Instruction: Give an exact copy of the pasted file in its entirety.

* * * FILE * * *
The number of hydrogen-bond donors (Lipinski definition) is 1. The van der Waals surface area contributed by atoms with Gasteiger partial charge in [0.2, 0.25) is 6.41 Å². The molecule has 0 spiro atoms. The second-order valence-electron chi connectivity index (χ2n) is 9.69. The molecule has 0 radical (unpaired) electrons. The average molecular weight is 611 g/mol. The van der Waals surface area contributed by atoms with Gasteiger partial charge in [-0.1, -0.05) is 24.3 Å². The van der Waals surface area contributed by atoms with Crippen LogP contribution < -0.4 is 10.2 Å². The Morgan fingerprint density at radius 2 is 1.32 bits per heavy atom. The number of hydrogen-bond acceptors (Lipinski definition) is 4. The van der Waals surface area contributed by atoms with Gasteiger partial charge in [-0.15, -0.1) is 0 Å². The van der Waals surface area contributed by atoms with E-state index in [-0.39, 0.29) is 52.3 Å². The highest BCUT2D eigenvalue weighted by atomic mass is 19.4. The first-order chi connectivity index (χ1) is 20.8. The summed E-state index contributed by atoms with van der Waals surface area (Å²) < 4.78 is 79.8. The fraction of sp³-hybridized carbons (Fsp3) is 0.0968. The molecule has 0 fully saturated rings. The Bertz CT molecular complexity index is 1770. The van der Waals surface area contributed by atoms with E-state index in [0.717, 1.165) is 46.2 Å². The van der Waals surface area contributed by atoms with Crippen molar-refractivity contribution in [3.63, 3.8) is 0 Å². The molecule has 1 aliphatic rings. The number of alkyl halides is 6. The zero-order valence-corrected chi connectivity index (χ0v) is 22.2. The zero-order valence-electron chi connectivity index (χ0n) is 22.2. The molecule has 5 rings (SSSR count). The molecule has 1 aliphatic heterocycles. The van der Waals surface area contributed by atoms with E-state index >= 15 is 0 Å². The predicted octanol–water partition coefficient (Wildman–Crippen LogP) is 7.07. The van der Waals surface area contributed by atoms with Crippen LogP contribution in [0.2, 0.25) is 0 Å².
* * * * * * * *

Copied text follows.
The number of hydrogen-bond donors (Lipinski definition) is 1. The van der Waals surface area contributed by atoms with Gasteiger partial charge in [0.2, 0.25) is 6.41 Å². The molecule has 0 spiro atoms. The second-order valence-electron chi connectivity index (χ2n) is 9.69. The molecule has 0 radical (unpaired) electrons. The average molecular weight is 611 g/mol. The van der Waals surface area contributed by atoms with Gasteiger partial charge in [-0.1, -0.05) is 24.3 Å². The van der Waals surface area contributed by atoms with Crippen LogP contribution < -0.4 is 10.2 Å². The Morgan fingerprint density at radius 2 is 1.32 bits per heavy atom. The number of hydrogen-bond acceptors (Lipinski definition) is 4. The van der Waals surface area contributed by atoms with Gasteiger partial charge in [-0.15, -0.1) is 0 Å². The van der Waals surface area contributed by atoms with E-state index in [-0.39, 0.29) is 52.3 Å². The highest BCUT2D eigenvalue weighted by atomic mass is 19.4. The first-order chi connectivity index (χ1) is 20.8. The summed E-state index contributed by atoms with van der Waals surface area (Å²) < 4.78 is 79.8. The fraction of sp³-hybridized carbons (Fsp3) is 0.0968. The molecule has 0 fully saturated rings. The Bertz CT molecular complexity index is 1770. The van der Waals surface area contributed by atoms with E-state index in [0.717, 1.165) is 46.2 Å². The van der Waals surface area contributed by atoms with Crippen molar-refractivity contribution in [3.63, 3.8) is 0 Å². The molecule has 1 aliphatic rings. The number of alkyl halides is 6. The zero-order valence-corrected chi connectivity index (χ0v) is 22.2. The zero-order valence-electron chi connectivity index (χ0n) is 22.2. The molecule has 5 rings (SSSR count). The molecule has 1 aliphatic heterocycles. The van der Waals surface area contributed by atoms with E-state index >= 15 is 0 Å². The predicted octanol–water partition coefficient (Wildman–Crippen LogP) is 7.07. The van der Waals surface area contributed by atoms with Crippen LogP contribution in [0.2, 0.25) is 0 Å².